how to fix a scroll saw

Scroll saws are a great tool for making delicate cuts in materials such as wood and metal. But, over time, they can become worn out or broken. If your beloved scroll saw has seen better days, you don’t have to chuck it and go out and buy a new one – with some elbow grease and know-how you can get it back up to speed in no time! In this article I’ll take you through the steps of diagnosing what’s wrong with your saw; from taking it apart, cleaning out those hard-to-reach places, oiling the motor and checking blade types I’ve got all the tips you need to get your trusty scroll saw purring like a kitten again!

Supplies Needed

You’ll need some basic tools and supplies to get your scroll saw up and running again–a screwdriver, pliers, a few spare nuts and bolts, and maybe some WD-40. It’s also important to check the blades of the machine before beginning repair: make sure they are secure in their blade holders, sharpened to cut through any piece of wood with ease, moving at the right speed for the practice piece you’re cutting. The vibrations that come from an improperly installed or dull blade can cause damage to both the piece being worked on as well as the machine itself.

Having all of these pieces in place is vital when it comes to fixing a scroll saw. Blades should be chosen carefully based on the type of grain in each piece of wood; some cuts require more finesse than others. Additionally, ensure that blade holders are securely fixed so that no movement occurs during operation–this could lead to dangerous accidents! Finally, pay attention to how quickly each blade moves–you want it just slow enough for you to maintain control over your project without having too many vibrations shaking up your workpiece.

With all this preparation complete, you’re ready to start piecing together your fix-up plan for your trusty scroll saw. By following these steps closely, you can guarantee yourself success in getting back into action with minimal fuss and bother!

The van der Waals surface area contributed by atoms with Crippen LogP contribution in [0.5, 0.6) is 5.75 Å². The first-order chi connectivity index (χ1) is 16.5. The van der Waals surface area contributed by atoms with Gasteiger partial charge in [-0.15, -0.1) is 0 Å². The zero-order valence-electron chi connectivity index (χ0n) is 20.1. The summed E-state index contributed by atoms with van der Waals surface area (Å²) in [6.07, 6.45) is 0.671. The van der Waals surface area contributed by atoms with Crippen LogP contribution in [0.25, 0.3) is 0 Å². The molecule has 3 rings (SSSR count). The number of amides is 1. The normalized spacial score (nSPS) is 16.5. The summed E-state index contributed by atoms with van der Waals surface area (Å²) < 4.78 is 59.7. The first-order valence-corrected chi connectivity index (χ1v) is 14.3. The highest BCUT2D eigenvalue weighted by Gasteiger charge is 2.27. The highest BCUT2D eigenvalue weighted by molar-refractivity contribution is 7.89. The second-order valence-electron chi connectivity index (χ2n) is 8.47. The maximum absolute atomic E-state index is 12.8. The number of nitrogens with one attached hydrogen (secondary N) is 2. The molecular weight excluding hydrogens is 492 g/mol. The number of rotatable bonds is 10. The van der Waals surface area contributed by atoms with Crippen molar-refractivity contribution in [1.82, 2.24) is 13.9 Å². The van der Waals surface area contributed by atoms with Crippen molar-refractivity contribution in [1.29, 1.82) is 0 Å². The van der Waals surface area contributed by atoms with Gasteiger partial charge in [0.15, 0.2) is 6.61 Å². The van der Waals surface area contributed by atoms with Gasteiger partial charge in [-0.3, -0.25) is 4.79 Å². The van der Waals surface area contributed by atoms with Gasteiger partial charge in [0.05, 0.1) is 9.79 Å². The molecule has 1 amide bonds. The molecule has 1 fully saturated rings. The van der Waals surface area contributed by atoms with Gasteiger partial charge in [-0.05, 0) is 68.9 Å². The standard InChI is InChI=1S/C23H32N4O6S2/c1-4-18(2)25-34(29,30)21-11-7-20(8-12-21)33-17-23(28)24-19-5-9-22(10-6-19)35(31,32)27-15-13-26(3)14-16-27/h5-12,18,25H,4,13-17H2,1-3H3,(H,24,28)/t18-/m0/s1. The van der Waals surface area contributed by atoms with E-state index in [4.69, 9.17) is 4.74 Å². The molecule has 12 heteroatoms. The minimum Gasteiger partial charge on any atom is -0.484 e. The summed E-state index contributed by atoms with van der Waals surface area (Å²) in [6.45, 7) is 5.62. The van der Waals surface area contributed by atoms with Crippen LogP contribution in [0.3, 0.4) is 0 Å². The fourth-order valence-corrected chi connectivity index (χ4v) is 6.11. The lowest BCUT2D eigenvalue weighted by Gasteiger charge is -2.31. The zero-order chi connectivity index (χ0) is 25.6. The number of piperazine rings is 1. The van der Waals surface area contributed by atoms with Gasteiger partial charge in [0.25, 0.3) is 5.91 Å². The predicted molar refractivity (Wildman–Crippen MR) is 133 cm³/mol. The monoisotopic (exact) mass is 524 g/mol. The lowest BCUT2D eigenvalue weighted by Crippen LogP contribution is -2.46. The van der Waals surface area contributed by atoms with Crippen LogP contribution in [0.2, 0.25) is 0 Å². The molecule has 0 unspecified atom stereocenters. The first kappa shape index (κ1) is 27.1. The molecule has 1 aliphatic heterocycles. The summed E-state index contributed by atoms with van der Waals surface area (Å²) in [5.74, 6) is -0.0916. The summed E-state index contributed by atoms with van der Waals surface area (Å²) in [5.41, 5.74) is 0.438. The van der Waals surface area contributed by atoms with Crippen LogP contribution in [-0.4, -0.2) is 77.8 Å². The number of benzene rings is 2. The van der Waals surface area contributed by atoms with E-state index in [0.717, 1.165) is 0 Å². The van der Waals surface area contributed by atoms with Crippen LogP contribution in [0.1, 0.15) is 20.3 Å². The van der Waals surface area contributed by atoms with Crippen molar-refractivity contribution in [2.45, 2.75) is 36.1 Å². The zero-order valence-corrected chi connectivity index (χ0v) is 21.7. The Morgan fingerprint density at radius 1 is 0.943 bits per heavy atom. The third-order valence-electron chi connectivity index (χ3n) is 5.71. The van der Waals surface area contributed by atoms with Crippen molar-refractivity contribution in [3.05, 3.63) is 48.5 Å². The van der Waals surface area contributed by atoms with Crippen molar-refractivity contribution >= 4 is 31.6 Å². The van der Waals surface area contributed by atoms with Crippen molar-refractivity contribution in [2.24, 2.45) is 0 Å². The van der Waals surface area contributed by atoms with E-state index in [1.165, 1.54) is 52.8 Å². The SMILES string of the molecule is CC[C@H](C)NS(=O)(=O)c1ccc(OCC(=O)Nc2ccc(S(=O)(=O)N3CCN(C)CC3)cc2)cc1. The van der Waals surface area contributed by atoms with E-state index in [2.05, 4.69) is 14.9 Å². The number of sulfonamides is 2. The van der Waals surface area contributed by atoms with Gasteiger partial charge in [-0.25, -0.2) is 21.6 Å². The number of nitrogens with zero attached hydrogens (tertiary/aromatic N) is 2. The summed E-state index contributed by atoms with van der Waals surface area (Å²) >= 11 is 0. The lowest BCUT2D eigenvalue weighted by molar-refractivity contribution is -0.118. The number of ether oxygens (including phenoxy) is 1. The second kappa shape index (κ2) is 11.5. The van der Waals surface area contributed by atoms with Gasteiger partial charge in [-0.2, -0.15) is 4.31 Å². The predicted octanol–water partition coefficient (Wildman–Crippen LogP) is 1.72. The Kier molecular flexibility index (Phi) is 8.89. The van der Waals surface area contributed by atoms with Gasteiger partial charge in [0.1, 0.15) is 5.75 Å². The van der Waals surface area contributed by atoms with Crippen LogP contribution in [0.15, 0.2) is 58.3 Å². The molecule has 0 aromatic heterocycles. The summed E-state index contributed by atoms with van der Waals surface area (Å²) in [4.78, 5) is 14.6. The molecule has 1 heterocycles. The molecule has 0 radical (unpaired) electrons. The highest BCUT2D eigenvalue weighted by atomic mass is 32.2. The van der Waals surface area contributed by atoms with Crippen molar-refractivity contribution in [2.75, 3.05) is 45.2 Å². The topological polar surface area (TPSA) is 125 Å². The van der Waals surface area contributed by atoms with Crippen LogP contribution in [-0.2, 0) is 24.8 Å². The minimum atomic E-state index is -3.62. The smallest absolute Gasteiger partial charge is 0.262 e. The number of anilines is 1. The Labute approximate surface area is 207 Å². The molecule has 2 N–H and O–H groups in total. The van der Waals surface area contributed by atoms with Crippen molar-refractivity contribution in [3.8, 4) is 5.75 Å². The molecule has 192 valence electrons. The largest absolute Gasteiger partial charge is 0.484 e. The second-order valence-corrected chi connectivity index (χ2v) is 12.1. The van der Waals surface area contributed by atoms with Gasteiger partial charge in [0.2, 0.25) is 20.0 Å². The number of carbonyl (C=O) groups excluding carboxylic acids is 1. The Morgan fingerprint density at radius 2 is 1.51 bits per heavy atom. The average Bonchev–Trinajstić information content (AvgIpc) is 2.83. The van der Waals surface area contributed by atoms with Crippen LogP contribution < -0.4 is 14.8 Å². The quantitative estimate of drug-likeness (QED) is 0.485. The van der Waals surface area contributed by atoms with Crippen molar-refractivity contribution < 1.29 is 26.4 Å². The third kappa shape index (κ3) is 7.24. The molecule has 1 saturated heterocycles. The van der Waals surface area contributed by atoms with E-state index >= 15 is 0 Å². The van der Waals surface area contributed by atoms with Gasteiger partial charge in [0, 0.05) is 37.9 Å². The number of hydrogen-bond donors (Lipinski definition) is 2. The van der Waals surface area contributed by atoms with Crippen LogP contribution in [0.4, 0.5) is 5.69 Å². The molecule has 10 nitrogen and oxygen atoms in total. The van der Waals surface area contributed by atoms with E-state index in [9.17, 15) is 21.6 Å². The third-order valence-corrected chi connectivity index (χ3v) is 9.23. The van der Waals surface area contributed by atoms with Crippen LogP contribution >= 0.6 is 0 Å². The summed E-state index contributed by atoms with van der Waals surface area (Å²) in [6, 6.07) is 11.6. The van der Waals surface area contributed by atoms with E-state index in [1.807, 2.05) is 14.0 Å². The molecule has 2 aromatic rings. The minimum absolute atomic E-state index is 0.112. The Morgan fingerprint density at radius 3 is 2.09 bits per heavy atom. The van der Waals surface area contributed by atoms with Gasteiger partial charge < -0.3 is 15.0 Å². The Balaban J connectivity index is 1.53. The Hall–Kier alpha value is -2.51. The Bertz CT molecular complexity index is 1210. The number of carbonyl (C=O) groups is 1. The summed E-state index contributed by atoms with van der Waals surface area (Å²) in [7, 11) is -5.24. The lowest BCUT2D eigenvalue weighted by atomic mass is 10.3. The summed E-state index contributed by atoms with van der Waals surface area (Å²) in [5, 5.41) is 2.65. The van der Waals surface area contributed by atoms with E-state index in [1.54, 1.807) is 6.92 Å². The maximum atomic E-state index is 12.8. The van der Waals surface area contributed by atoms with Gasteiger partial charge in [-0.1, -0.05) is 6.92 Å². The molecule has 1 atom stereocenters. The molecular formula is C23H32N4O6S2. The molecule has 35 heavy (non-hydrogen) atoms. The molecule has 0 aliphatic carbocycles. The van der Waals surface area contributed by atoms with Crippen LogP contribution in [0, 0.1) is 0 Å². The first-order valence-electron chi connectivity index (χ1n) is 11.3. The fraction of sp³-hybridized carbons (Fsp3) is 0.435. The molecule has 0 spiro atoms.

Disassemble

Carefully prying off the components of your saw reveals its inner workings, showing exactly how each part fits together to make it run. It’s important to take note of all the screws and nuts, as well as their connections – not to mention the various springs and levers that could come in handy later on. To ensure everything is properly disassembled, here’s a checklist:

  • Take pictures or draw diagrams so you can remember where each component goes;
  • Label any wires or hoses;
  • Remove any dust or debris from the interior; and
  • Check for any broken pieces that need replacing.

In order to get your scroll saw up and running again, it is essential that you break down all of its parts carefully before giving them a good clean and oiling up those rusty joints. Taking your time with this step will pay dividends downstream – no one likes putting something back together only to find they have made a mistake! Now you’re fully prepared for the next stage: getting rid of any grime build-up.

Clean and Oil

effortlessly shape wood with a powerful scroll saw

After disassembling your saw, it’s time to give it a thorough scrub down and lubricate any parts that have become rusty or stiff. Make sure you get right into those nooks and crannies – don’t let the dirt lurk in the shadows! If there are any stubborn patches of dirt, grab a toothbrush, dip it into soapy water and give them a good going over. Once everything is sparkling clean, dry all the components with a lint free cloth and then begin to oil any metal parts that may have seized up over time. Use light machine oil for this job – you don’t want to go overboard as too much lubricant can cause more problems than it solves.